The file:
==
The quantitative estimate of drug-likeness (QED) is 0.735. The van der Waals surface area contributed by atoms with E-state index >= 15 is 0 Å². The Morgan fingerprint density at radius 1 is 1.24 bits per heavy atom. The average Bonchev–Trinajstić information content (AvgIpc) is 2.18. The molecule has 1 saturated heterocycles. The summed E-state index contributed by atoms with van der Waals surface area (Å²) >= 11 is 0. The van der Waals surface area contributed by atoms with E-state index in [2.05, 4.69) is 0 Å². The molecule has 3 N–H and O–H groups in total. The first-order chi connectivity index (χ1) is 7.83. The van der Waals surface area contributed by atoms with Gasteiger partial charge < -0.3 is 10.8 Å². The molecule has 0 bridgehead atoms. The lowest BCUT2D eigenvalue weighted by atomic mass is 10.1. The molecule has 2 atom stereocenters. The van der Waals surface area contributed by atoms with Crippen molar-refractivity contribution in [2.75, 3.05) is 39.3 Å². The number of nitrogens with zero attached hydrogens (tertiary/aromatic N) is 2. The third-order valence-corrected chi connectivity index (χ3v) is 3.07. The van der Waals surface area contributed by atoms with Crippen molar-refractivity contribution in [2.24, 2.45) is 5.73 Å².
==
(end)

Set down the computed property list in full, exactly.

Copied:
The quantitative estimate of drug-likeness (QED) is 0.735. The van der Waals surface area contributed by atoms with E-state index >= 15 is 0 Å². The Morgan fingerprint density at radius 1 is 1.24 bits per heavy atom. The average Bonchev–Trinajstić information content (AvgIpc) is 2.18. The molecule has 1 saturated heterocycles. The summed E-state index contributed by atoms with van der Waals surface area (Å²) >= 11 is 0. The van der Waals surface area contributed by atoms with E-state index in [2.05, 4.69) is 0 Å². The molecule has 3 N–H and O–H groups in total. The first-order chi connectivity index (χ1) is 7.83. The van der Waals surface area contributed by atoms with Gasteiger partial charge < -0.3 is 10.8 Å². The molecule has 0 bridgehead atoms. The lowest BCUT2D eigenvalue weighted by atomic mass is 10.1. The molecule has 2 atom stereocenters. The van der Waals surface area contributed by atoms with Crippen molar-refractivity contribution in [2.75, 3.05) is 39.3 Å². The number of nitrogens with zero attached hydrogens (tertiary/aromatic N) is 2. The third-order valence-corrected chi connectivity index (χ3v) is 3.07. The van der Waals surface area contributed by atoms with Crippen molar-refractivity contribution in [2.24, 2.45) is 5.73 Å².